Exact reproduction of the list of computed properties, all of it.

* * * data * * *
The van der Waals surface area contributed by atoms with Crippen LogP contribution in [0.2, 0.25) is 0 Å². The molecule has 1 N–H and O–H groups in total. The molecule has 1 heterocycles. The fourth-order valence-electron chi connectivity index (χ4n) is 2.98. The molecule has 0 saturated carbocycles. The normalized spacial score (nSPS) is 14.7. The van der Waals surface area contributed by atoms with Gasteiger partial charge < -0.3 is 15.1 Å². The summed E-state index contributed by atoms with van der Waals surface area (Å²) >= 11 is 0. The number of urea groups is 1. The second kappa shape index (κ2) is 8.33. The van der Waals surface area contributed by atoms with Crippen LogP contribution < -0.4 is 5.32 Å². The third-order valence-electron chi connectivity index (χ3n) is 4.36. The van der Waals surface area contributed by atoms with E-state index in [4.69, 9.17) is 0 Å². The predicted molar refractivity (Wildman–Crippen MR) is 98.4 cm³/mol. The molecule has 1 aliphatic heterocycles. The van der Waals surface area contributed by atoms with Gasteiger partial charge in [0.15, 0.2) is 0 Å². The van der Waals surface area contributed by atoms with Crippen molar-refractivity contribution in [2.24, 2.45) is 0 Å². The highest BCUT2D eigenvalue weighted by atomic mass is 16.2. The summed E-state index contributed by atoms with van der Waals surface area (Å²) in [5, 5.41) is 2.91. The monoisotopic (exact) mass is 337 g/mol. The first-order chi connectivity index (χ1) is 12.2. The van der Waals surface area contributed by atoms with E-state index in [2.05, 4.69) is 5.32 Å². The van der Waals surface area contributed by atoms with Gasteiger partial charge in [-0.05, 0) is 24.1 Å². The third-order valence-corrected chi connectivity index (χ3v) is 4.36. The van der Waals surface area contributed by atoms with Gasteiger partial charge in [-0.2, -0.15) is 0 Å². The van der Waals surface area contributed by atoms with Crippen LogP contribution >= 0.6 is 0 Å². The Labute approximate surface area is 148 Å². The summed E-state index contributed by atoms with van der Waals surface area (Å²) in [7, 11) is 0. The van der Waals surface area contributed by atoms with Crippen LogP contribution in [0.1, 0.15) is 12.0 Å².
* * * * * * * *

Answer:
The van der Waals surface area contributed by atoms with Crippen LogP contribution in [0.2, 0.25) is 0 Å². The molecule has 1 N–H and O–H groups in total. The molecule has 1 heterocycles. The fourth-order valence-electron chi connectivity index (χ4n) is 2.98. The molecule has 0 saturated carbocycles. The normalized spacial score (nSPS) is 14.7. The van der Waals surface area contributed by atoms with Gasteiger partial charge < -0.3 is 15.1 Å². The summed E-state index contributed by atoms with van der Waals surface area (Å²) >= 11 is 0. The number of urea groups is 1. The second kappa shape index (κ2) is 8.33. The van der Waals surface area contributed by atoms with Crippen LogP contribution < -0.4 is 5.32 Å². The third-order valence-electron chi connectivity index (χ3n) is 4.36. The van der Waals surface area contributed by atoms with E-state index in [4.69, 9.17) is 0 Å². The predicted molar refractivity (Wildman–Crippen MR) is 98.4 cm³/mol. The molecule has 1 aliphatic heterocycles. The van der Waals surface area contributed by atoms with Gasteiger partial charge in [0.15, 0.2) is 0 Å². The van der Waals surface area contributed by atoms with Crippen molar-refractivity contribution in [2.24, 2.45) is 0 Å². The highest BCUT2D eigenvalue weighted by atomic mass is 16.2. The summed E-state index contributed by atoms with van der Waals surface area (Å²) in [5, 5.41) is 2.91. The monoisotopic (exact) mass is 337 g/mol. The first-order chi connectivity index (χ1) is 12.2. The van der Waals surface area contributed by atoms with E-state index in [2.05, 4.69) is 5.32 Å². The van der Waals surface area contributed by atoms with Gasteiger partial charge in [-0.05, 0) is 24.1 Å². The third-order valence-corrected chi connectivity index (χ3v) is 4.36. The van der Waals surface area contributed by atoms with Gasteiger partial charge in [-0.2, -0.15) is 0 Å². The van der Waals surface area contributed by atoms with Crippen LogP contribution >= 0.6 is 0 Å². The Labute approximate surface area is 148 Å². The summed E-state index contributed by atoms with van der Waals surface area (Å²) in [7, 11) is 0. The van der Waals surface area contributed by atoms with Crippen LogP contribution in [0.1, 0.15) is 12.0 Å².